Illinois House Democrats still don’t have enough support to pass a Senate revenue bill that includes an income tax hike, or their own tax proposals — and a June 30 budget deadline appears to be a new goal line for a budget plan with just two days left in the regular session calendar.
While adjournment is scheduled for Wednesday at midnight, the new fiscal year begins on July 1. The state hasn’t had a full budget since July 1, 2015, amid a political war between Gov. Bruce Rauner and Illinois House Speaker Michael Madigan. And a partial budget expired on Jan. 1, leaving public universities and social service agencies struggling to survive.
“The first of July is the real deadline for having a budget in place so the state can continue to operate,” said State Rep. Greg Harris, D-Chicago, who is serving as Madigan’s chief budget negotiator.
It becomes more difficult to pass legislation on June 1 when a three-fifths majority is needed. The governor has criticized the Senate revenue plan, and there aren’t enough Democrats to override him if he vetoed it.
When the House Dems start talking about June 30th, pay attention. It could be a long summer.
Illinois, which hasn’t had an annual budget since summer 2015 - the longest of any state in modern history - is running a deficit of as much as $6 billion and sitting on a $14.5 billion pile of overdue bills.
We’re so unique!
As negotiations continued late into the evening Monday, questions remain about whether the House will choose to take up an annual budget at all, or if there will be a repeat of last year when the chambers couldn’t agree on a plan to send to Rauner. Negotiations continued throughout June, resulting in a temporary budget that ensured schools opened on time and universities and social services were funded for six months.
“What good is it to pass a budget that doesn’t go anywhere?” said Rep. Fred Crespo, D-Hoffman Estates, who serves as an appropriations chairman. “Really the endgame should be, ‘How do we keep government running to help the people we are supposed to help?’ Whether it’s at 100 percent, it’s at 80 percent, it’s at 50 percent. To me, that’s the fundamental question that we are losing sight of. We are spending a lot of time on a budget that might not happen.”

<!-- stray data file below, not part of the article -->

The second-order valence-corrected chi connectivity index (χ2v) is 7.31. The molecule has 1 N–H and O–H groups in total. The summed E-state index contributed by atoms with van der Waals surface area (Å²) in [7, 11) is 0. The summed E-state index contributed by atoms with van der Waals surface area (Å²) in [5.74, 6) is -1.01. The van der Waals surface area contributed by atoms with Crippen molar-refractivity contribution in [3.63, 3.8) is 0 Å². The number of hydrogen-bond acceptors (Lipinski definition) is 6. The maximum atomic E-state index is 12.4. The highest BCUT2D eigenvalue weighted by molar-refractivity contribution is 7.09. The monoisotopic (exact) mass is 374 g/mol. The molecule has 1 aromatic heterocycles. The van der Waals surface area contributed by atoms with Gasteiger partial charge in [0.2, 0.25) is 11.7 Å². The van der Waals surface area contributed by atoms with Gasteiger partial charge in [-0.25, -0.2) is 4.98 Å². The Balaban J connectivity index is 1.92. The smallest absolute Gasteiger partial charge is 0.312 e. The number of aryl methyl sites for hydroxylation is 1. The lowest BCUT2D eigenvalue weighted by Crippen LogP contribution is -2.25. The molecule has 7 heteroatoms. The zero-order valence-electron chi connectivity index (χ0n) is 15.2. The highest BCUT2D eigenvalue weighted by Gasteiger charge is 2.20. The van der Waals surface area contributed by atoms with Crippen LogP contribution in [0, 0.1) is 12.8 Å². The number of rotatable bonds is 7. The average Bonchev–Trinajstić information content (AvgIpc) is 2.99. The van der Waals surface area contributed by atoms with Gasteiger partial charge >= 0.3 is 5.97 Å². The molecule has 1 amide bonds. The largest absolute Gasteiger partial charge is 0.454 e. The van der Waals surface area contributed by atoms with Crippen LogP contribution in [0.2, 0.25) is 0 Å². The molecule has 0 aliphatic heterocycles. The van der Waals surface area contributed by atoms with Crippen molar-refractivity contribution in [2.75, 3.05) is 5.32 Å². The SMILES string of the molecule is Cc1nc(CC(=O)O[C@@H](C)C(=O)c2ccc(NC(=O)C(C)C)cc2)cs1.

Crespo noted that even if Democrats did pass a budget, they would not be able to override a possible Rauner veto. That would take 71 votes, but there are just 67 Democratic members. He said if lawmakers blow past the Wednesday deadline, it’d put pressure on Republicans to cut a deal.
Rep. Greg Harris, who serves as a budget point man for House Speaker Michael Madigan, said Democrats will “cross that bridge as we come to it.”
“The governor, as he has shown, has no concern about just vetoing any budget and driving the state further into ruin. That’s what he’s done in the past, but we can’t fail to do our jobs and send him a responsible budget,” Harris said.
Keep in mind that Gov. Rauner has repeatedly said he will veto a stopgap unless he gets a permanent property tax freeze. Maybe they’ll just wind up calling it something else. As noted above, it could be a while before we know.
Keep a close eye on our live coverage post for constant updates.